The school has stayed solvent by keeping expenses low, Shutkin said: Students spend most of their time completing coursework away from campus, and show up for classes only once a month. The school has a small core of faculty, rents all its buildings, and doesn’t shell out for such things as lavish post- exam dinner events and end-of-semester open bars—mainstays at some top business schools. It has slowly expanded its student body, from 22 students in 2003 to a peak of 250 in 2011, as its name recognition has increased among networks of young people seeking to make capitalism a force for good.
At professor LaSala’s public finance class, a student with gray streaks in an unruly beard and wearing no shoes listens as one of his classmates explains negative externalities using Marxist theories. One woman, who has a pair of clogs resting on the floor and her legs folded into her chair, asks an off-topic question. LaSala squeezes the student’s shoulders and says she’s putting that thought in her “parking lot”—a spot on the whiteboard she reserves for issues she’d like to return to later. Next to the parking lot is a list of people who haven’t spoken up recently. “I know that some people don’t vibe off the energy of talking,” she says. The list of names is meant to convey gently those she might be interested in hearing from.
“They’re definitely not communists,” said Shutkin, describing the student body. “It’s not wide-eyed hippies wearing Birkenstocks. It’s not the stereotype.” Shutkin described his students as “mavericks” who are willing to take a chance on Presidio because they can’t find what they’re looking for–an intense focus on sustainability and ethical training–at typical MBA programs.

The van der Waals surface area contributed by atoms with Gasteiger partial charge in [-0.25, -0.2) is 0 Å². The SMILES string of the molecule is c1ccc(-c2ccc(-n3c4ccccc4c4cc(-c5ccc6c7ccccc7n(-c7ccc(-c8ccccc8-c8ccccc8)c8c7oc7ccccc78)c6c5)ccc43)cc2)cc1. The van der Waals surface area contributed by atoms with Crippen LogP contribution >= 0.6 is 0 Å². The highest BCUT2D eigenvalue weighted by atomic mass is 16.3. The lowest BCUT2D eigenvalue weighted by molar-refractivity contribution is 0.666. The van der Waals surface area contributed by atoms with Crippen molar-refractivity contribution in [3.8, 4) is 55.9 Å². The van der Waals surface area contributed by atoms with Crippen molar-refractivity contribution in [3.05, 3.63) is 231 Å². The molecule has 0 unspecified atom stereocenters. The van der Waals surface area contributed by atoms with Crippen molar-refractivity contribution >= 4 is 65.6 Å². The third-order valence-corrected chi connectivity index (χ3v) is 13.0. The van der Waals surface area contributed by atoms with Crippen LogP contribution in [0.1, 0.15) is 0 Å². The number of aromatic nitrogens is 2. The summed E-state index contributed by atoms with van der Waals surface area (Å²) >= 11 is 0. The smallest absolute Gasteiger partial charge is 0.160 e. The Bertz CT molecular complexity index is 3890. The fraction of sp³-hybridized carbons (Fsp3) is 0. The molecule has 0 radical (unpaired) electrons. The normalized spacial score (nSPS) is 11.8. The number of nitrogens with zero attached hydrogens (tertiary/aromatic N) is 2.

Most people who go to mainstream business schools seem satisfied with the moral guidance their programs provide. According to Bloomberg’s survey, 79 percent of MBAs in the class of 2015 strongly agreed with the statement: “I feel inspired to pursue an ethical career.” Only 1.3 percent disagreed.
Frank Teng, a part-time student at Presidio, said the people who are drawn to the alternative path he’s chosen are simply different from most MBAs.
“By going to Presidio, you are already making a statement. All the top business schools have been part of the problem, in creating the challenges we are currently facing,” Teng said. He chose Presidio, he says, because he wants to “work within the system” rather than protest it. Teng has spent the past seven years working in sustainability at Jones Lang LaSalle, a commercial real estate firm, but many of his classmates hail from activist, rather than corporate, roots. Presidio’s curriculum helps them learn how to talk to a crowd that may view them as outsiders. “It’s about understanding the issues enough to be able to speak convincingly and persuasively to [that] audience, to convey your passion,” Teng said.